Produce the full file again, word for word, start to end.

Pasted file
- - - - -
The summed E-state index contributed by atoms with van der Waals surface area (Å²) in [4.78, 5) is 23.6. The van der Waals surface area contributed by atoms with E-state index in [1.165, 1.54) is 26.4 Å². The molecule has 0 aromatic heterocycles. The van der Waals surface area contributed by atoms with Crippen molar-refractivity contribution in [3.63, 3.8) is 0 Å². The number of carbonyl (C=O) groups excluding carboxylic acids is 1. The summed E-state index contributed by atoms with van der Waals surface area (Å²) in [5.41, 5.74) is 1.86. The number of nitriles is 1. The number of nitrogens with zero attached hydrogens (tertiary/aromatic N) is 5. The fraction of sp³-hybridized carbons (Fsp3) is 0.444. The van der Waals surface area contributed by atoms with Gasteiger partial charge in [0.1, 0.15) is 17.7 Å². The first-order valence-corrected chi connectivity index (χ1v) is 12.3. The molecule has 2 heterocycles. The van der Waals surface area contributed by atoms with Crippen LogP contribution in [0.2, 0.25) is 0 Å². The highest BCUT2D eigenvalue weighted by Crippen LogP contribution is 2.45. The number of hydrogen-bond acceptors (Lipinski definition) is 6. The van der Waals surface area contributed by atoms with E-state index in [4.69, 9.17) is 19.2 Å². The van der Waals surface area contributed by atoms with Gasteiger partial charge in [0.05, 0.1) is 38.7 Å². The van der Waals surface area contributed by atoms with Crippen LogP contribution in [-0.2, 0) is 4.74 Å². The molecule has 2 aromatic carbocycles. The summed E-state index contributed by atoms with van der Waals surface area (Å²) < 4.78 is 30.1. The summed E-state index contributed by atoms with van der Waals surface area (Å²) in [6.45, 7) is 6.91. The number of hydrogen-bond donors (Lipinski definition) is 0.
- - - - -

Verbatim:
The summed E-state index contributed by atoms with van der Waals surface area (Å²) in [4.78, 5) is 23.6. The van der Waals surface area contributed by atoms with E-state index in [1.165, 1.54) is 26.4 Å². The molecule has 0 aromatic heterocycles. The van der Waals surface area contributed by atoms with Crippen molar-refractivity contribution in [3.63, 3.8) is 0 Å². The number of carbonyl (C=O) groups excluding carboxylic acids is 1. The summed E-state index contributed by atoms with van der Waals surface area (Å²) in [5.41, 5.74) is 1.86. The number of nitriles is 1. The number of nitrogens with zero attached hydrogens (tertiary/aromatic N) is 5. The fraction of sp³-hybridized carbons (Fsp3) is 0.444. The van der Waals surface area contributed by atoms with Gasteiger partial charge in [0.1, 0.15) is 17.7 Å². The first-order valence-corrected chi connectivity index (χ1v) is 12.3. The molecule has 2 heterocycles. The van der Waals surface area contributed by atoms with Crippen LogP contribution in [0.2, 0.25) is 0 Å². The highest BCUT2D eigenvalue weighted by Crippen LogP contribution is 2.45. The number of hydrogen-bond acceptors (Lipinski definition) is 6. The van der Waals surface area contributed by atoms with E-state index in [4.69, 9.17) is 19.2 Å². The van der Waals surface area contributed by atoms with Gasteiger partial charge in [0.05, 0.1) is 38.7 Å². The van der Waals surface area contributed by atoms with Crippen LogP contribution in [-0.2, 0) is 4.74 Å². The molecule has 2 aromatic carbocycles. The summed E-state index contributed by atoms with van der Waals surface area (Å²) < 4.78 is 30.1. The summed E-state index contributed by atoms with van der Waals surface area (Å²) in [6.45, 7) is 6.91. The number of hydrogen-bond donors (Lipinski definition) is 0.